Photo by Rosa Yoskovsky
In the East Grinstead study group last month we looked at Hexagram 20, GUAN. Guan means to see, to hear, to perceive and understand. The hexagram is formed of Xun (Wind) over Kun (Earth), and has the overall form of the trigram Gen (Mountain).
There are a lot of similarities between Guan and Hexagram 52, Gen, Stillness: they are the two hexagrams of meditation, reflection, contemplation.
But Guan is not exactly the same as Gen. Gen is all about Stillness; it is the essence of stability. Guan has the deep solidity of Earth, but it also has the gentle, penetrating quality of Wind, which can go everywhere; it moves, but nothing is moving it, and it adapts to fit every situation.
Guan means to observe. It can also mean an observatory – for the stars, i.e. the movements of the Dao, or for one's own Dao: a temple or meditation hall is sometimes called dao guan. The form describes a tower, like one of the guard towers along the Great Wall, a place where one can look down “from a height”.
But this hexagram is not about looking down from a height; it's not an ivory tower.
Guan is the same word as the name of the bodhisattva Guanyin, or Guanshiyin, corresponding to the Sanskrit Avalokitasvara, or the Tibetan Tara. Guan Yin, the bodhisattva of compassion, hears the cries of everyone. She is depicted as a thousand-eyed, thousand-armed goddess, the great master of love and sympathy. But Guan Yin not only hears the cries of the world,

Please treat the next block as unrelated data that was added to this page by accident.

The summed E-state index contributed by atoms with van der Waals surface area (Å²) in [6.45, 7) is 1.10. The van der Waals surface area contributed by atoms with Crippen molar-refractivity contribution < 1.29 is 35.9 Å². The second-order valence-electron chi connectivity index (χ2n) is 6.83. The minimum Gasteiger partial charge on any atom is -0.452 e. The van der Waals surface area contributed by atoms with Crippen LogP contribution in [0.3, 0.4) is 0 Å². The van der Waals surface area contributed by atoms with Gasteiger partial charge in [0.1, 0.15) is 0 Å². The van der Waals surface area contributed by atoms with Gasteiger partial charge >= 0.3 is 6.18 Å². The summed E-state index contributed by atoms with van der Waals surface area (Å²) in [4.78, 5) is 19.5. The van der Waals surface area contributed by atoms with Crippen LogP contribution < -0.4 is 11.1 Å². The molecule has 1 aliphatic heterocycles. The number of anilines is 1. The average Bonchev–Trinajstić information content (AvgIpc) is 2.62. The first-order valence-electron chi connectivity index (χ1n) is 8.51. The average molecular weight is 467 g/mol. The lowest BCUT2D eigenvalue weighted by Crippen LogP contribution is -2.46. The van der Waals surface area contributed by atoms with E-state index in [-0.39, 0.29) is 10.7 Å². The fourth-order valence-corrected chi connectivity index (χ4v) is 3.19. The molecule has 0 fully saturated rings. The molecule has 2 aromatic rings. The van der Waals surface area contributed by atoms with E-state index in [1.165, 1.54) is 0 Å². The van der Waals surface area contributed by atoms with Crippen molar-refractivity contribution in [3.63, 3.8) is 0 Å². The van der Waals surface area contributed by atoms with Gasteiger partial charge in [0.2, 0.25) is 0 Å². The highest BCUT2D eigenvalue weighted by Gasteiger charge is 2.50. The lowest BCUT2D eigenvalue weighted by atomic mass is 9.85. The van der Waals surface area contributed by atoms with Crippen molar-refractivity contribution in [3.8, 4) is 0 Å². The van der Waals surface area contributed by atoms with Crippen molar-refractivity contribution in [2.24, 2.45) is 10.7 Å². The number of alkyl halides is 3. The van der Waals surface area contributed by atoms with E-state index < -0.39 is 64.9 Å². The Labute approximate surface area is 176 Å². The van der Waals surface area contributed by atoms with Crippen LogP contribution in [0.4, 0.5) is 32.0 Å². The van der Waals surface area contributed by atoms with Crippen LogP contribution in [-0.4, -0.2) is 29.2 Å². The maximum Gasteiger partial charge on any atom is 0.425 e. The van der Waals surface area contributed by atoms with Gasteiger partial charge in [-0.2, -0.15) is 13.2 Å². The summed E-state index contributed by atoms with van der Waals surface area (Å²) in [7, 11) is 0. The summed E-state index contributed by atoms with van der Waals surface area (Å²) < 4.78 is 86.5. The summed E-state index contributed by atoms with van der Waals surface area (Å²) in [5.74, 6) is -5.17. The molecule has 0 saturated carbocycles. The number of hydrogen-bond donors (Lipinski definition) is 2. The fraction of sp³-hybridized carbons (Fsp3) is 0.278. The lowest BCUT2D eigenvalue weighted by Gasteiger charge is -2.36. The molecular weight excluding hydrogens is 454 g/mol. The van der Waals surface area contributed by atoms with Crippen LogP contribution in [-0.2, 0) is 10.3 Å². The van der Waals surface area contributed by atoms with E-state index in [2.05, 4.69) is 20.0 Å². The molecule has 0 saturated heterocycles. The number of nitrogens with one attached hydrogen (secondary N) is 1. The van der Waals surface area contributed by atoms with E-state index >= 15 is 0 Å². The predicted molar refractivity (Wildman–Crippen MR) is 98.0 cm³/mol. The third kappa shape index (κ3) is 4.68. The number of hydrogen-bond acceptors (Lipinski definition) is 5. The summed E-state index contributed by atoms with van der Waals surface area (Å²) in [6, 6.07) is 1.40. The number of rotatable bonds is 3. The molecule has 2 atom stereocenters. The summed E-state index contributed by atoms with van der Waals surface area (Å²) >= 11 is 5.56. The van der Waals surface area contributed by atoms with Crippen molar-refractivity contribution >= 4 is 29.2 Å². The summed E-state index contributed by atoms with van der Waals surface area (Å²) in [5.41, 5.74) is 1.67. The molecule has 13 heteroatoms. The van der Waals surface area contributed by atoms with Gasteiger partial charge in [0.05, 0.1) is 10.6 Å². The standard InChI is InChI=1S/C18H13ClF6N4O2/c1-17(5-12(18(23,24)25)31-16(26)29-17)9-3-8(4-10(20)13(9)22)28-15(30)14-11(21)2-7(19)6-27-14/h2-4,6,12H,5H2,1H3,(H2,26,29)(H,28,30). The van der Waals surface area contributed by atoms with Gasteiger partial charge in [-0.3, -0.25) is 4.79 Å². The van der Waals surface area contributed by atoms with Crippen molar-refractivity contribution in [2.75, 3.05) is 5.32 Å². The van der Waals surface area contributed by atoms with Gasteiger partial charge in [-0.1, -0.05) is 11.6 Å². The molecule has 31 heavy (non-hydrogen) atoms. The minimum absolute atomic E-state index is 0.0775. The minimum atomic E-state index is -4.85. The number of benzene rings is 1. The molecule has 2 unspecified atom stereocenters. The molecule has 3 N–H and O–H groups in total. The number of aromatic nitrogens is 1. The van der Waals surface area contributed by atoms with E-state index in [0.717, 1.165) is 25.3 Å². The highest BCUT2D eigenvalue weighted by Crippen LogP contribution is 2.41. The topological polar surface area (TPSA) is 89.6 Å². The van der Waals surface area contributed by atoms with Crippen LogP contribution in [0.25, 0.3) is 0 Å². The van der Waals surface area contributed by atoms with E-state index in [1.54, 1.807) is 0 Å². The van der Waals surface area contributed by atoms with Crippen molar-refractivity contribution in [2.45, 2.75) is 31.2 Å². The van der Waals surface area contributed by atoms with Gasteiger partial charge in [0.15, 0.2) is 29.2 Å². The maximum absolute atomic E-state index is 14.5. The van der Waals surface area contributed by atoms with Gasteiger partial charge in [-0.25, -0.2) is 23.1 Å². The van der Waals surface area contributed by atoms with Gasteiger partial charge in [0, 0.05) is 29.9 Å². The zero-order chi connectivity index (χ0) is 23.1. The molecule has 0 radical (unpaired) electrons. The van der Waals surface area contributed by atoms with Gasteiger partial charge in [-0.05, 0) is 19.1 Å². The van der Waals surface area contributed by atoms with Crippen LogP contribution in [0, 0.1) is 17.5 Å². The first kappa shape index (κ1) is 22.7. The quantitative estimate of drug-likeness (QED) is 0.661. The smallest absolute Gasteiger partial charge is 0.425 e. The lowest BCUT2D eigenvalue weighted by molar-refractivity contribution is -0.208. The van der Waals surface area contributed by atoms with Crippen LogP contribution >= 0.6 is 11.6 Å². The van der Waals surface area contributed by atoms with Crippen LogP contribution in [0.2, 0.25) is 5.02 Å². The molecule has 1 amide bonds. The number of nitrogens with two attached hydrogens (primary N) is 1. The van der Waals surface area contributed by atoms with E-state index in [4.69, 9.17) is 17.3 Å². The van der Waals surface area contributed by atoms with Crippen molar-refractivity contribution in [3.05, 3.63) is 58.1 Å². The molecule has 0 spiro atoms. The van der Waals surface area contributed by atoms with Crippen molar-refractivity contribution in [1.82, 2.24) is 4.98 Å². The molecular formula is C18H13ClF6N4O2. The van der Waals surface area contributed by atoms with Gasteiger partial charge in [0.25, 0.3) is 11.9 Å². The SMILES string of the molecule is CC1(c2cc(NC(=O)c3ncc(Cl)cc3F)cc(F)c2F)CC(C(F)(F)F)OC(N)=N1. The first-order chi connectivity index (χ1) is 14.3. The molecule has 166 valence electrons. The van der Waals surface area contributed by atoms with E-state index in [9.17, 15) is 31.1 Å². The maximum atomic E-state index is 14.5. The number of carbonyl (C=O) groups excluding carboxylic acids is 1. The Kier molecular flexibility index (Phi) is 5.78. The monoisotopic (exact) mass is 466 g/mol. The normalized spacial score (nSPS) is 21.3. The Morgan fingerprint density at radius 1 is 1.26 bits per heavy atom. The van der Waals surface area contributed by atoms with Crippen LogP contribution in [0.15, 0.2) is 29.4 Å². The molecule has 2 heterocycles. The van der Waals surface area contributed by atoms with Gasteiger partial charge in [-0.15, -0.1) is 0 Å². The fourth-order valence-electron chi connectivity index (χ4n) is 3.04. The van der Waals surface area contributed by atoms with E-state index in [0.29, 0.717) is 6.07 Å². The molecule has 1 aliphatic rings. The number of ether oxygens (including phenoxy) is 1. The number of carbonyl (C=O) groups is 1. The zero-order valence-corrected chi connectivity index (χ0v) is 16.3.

“... she incorporates them. She quite literally feels them as her own and responds with the all-embracingness of a healing love, a love that mends what has been sundered...What Kuan Yin accomplishes with her wish-fulfilling gem is not necessarily the closing of some objective difference or distance, but the erasure of whatever has been imposed on our relations with others (our narration) to give us the illusion of discontinuity, of painful cleavage, of intractability.” (Peter Hershock, Liberating Intimacy, p104)
In other words, Guan Yin not only sees our suffering, she sees the truth behind our suffering. She dispels the illusion of our separateness, and so dispels our anguish.
When we engage in the kind of spiritual practice that turns, with open eyes, toward life as it is – when we sit down in the middle of our own lives and say “This is me. I am willing to look at what is true, what is real, and what is present”, we are Guan.
The Gua Ci tells us “Being true is as good as majestic” (Brad's translation), or “There is truth and confidence like a presence” (Hilary's translation). The word translated as “true/truth” is Fu, the same word as in the ming gua of Hexagram 61 Zhong Fu; it's a very important word in the Yijing, carrying meanings of not only veracity, but also sincerity and trustworthiness. It is a word that has very little to do with “objective” factuality, and a great deal to do with caring, watchful concern.
When we look with anything but compassionate eyes, we do a kind of violence, perpetuating "the illusion of painful cleavage". And that is just as much true of our self-regard as in our perception of others.